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Contaminated equipment can lead to worsened medical condition

On Behalf of | Feb 26, 2014 | Medical Malpractice

Legal claims against doctors and hospitals can arise from misdiagnoses, wrong-site surgeries and fatal medical errors. Now, improperly sterilized equipment can be added to the list.

Some Connecticut residents know that Creutzfeldt-Jakob disease is a neurological disorder that can cause numerous complications that eventually lead to death. Although federal health officials believe the risks of transmitting CJD through contaminated surgical equipment are low, some cases of transmission through improperly sterilized equipment have occurred in recent years.

Seven high-profile incidents related to CJD exposure since 2001 have reportedly exposed more than 4,700 patients to the disease. The largest contamination incident happened at University of Pittsburgh Medical Center Presbyterian and involved 4,000 patients who were potentially exposed to contaminated equipment from April 2001 to April 2002. One patient who underwent surgery in April 2001 later died from CJD. In September 2013, five patients from Connecticut were reportedly exposed to equipment used on another patient who tested positive for CJD.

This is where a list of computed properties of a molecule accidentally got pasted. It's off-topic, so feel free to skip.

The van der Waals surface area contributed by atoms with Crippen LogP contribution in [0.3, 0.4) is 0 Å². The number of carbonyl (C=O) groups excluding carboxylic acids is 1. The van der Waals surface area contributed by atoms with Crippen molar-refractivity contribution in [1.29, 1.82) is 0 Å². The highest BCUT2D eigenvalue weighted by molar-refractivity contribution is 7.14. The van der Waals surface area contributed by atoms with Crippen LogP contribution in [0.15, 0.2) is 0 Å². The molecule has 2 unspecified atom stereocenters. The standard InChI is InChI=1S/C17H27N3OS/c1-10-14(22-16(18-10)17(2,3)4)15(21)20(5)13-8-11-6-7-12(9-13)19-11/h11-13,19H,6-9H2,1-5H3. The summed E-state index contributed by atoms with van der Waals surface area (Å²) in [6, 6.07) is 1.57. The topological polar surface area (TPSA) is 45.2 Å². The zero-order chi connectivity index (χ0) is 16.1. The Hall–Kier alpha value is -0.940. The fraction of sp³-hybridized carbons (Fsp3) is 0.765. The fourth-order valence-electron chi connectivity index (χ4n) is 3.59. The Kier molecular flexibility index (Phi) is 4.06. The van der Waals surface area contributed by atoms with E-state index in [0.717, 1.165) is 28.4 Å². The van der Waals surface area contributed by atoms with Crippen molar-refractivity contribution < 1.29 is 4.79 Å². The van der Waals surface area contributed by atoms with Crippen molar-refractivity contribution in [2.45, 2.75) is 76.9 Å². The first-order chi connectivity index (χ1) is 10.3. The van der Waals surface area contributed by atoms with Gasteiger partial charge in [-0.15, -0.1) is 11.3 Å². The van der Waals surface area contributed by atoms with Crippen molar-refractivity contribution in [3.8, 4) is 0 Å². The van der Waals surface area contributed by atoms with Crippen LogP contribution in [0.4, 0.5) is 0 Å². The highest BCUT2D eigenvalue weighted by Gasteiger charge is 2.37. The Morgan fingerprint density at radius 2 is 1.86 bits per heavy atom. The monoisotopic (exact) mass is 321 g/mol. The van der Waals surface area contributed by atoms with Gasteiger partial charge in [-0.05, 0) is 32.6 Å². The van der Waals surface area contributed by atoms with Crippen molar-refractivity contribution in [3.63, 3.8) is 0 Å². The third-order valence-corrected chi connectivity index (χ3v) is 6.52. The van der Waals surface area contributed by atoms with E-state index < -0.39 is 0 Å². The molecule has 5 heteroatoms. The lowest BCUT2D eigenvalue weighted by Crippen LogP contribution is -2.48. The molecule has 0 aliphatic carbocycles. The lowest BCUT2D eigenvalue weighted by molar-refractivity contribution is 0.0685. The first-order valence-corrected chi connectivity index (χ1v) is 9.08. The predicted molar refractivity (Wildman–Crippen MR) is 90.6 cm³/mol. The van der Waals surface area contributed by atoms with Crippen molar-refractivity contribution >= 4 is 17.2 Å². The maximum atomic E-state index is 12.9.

Most recently, 18 patients at the Forsyth Medical Center in North Carolina were potentially exposed to CJD from mid-January to early February.

In all seven incidents, patient exposures were due to hospital failures to use enhanced sterilization after using equipment on a patient with CJD. According to the Centers for Disease Control and Prevention, the abnormal organisms that cause CJD cannot be destroyed by the standard sterilization used with surgical equipment. The World Health Organization recommends destroying surgical equipment that has been exposed to CJD.

Any Connecticut patient who has been exposed to poorly sterilized equipment due to a hospital’s carelessness should consider filing legal action. Doing so may compensate them for damages caused by the medical malpractice and lead to safer practices in the future.

Source: Winston-Salem Journal “Lawsuits common after discovery of brain disease mishap,” Richard Craver, Feb. 16, 2014



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